Frequently Asked Questions
What Is Beaux-Arts Architecture?
This is an architectural style that arose out of several different styles. It incorporated a number of different styles at the time, such as Neoclassical, Renaissance, and Baroque architecture, while also making use of more modern materials than those that had traditionally been used at the time. This French style soon spread around Europe and the world, and would go on to have an especially large impact on American architecture. This style is still known for its stunningly ornate designs.
Where Did Beaux-Arts Architecture Originate?
This type of architecture saw its origins in France. In more specific terms, it arose from the École des Beaux-Arts schools. These schools had their start in Paris and would have a strong influence on architecture and the arts. The styles that came from these institutions would make their way around the world with time. The United States saw significant influence in its early architecture from Beaux-Arts architecture in general.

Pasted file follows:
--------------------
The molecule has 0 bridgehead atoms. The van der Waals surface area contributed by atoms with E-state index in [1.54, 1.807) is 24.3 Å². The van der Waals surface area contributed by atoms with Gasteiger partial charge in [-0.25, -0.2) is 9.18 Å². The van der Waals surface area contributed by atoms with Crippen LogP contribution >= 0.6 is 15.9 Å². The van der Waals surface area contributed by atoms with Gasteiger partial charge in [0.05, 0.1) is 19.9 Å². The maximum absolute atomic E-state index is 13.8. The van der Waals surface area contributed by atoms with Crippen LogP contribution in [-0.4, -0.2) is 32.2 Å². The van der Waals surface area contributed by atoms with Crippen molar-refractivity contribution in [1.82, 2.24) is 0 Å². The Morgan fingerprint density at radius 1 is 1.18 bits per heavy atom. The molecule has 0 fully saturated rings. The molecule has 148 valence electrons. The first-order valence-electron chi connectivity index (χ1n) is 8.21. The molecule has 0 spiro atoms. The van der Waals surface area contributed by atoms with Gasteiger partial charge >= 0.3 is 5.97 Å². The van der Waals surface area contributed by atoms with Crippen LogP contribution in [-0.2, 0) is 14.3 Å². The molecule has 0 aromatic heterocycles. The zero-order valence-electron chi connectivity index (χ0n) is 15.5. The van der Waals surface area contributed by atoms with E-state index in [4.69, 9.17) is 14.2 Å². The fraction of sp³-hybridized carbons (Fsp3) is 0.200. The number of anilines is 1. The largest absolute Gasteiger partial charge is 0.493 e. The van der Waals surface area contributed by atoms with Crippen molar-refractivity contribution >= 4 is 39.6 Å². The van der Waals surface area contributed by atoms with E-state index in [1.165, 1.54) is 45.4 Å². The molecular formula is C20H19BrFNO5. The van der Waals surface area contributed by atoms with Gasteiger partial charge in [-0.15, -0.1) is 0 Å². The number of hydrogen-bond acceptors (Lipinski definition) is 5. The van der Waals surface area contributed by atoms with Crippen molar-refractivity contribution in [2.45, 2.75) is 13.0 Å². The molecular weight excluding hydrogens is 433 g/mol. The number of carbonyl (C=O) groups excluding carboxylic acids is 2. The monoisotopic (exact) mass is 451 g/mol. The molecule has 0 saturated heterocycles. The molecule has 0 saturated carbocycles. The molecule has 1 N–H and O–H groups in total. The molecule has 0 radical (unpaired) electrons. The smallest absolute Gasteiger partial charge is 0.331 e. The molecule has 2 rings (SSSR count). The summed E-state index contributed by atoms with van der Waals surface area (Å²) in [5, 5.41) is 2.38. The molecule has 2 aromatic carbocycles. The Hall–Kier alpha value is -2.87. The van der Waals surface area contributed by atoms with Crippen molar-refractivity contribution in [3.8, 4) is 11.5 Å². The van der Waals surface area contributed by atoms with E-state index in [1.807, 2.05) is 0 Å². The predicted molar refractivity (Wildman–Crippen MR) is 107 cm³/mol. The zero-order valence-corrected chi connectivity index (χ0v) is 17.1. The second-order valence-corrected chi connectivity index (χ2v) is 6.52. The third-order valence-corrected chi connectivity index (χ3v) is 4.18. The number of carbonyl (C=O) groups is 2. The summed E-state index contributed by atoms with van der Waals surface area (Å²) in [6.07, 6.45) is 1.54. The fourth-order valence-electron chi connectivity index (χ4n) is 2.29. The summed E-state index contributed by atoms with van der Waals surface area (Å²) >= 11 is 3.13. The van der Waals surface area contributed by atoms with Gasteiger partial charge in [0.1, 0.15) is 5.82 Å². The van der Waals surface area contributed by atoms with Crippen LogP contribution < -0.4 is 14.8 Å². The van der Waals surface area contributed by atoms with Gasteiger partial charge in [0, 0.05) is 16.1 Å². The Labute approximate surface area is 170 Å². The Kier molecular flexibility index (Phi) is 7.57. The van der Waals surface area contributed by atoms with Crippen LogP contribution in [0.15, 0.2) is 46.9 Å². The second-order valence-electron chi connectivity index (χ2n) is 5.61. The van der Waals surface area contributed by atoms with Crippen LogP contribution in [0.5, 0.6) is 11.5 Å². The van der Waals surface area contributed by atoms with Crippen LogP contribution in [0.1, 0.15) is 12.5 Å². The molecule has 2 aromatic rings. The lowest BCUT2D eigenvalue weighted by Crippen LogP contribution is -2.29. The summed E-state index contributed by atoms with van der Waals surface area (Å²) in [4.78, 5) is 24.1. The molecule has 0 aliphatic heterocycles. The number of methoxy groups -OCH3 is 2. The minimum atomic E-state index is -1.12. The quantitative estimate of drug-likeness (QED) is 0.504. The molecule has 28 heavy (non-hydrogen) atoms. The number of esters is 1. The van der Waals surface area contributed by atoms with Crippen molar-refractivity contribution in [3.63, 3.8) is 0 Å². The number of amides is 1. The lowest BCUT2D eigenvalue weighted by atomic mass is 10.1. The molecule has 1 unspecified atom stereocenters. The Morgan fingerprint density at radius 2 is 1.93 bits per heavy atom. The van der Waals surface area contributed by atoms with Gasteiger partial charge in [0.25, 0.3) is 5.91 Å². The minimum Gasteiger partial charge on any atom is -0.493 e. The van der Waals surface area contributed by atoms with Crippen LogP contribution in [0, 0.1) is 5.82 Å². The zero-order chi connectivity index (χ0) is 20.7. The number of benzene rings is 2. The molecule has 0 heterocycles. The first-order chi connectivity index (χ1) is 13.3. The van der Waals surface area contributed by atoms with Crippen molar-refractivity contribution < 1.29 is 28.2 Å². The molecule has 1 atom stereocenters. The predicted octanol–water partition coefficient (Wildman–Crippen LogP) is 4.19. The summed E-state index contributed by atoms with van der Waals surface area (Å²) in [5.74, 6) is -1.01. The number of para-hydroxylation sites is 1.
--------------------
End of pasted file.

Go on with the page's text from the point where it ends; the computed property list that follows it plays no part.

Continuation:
What Are the Primary Characteristics of Beaux-Arts Architecture?
Some of the primary characteristics of Beaux-Arts architecture include aspects taken from Classical architecture, like columns and pediments. In addition to this, the Beaux-Arts buildings often made use of symmetrical layouts, highly detailed ornamentation, and the use of modern materials. This allowed the structures that adopted a Beaux-Arts architectural style to have Classical roots while incorporating newer materials, like glass and steel, into their design. All of these elements have, together, contributed to Beaux-Arts architecture being seen as one of the most ornate styles of the 19th century.
What Are Some of the Most Famous Beaux-Arts Buildings?
There are many Beaux-Arts architecture examples across Europe and the United States, and some of the most famous include 14 Prince’s Gate (1849) in London, the Grand Palais (1897 – 1900) in Paris, and the New York Public Library Main Branch (1897 – 1911) in New York City. This is far from a complete list of the kinds of buildings that made use of Beaux-Arts architectural methods and designs. There are many more that can be found by those who are interested in examining some Beaux-Arts buildings.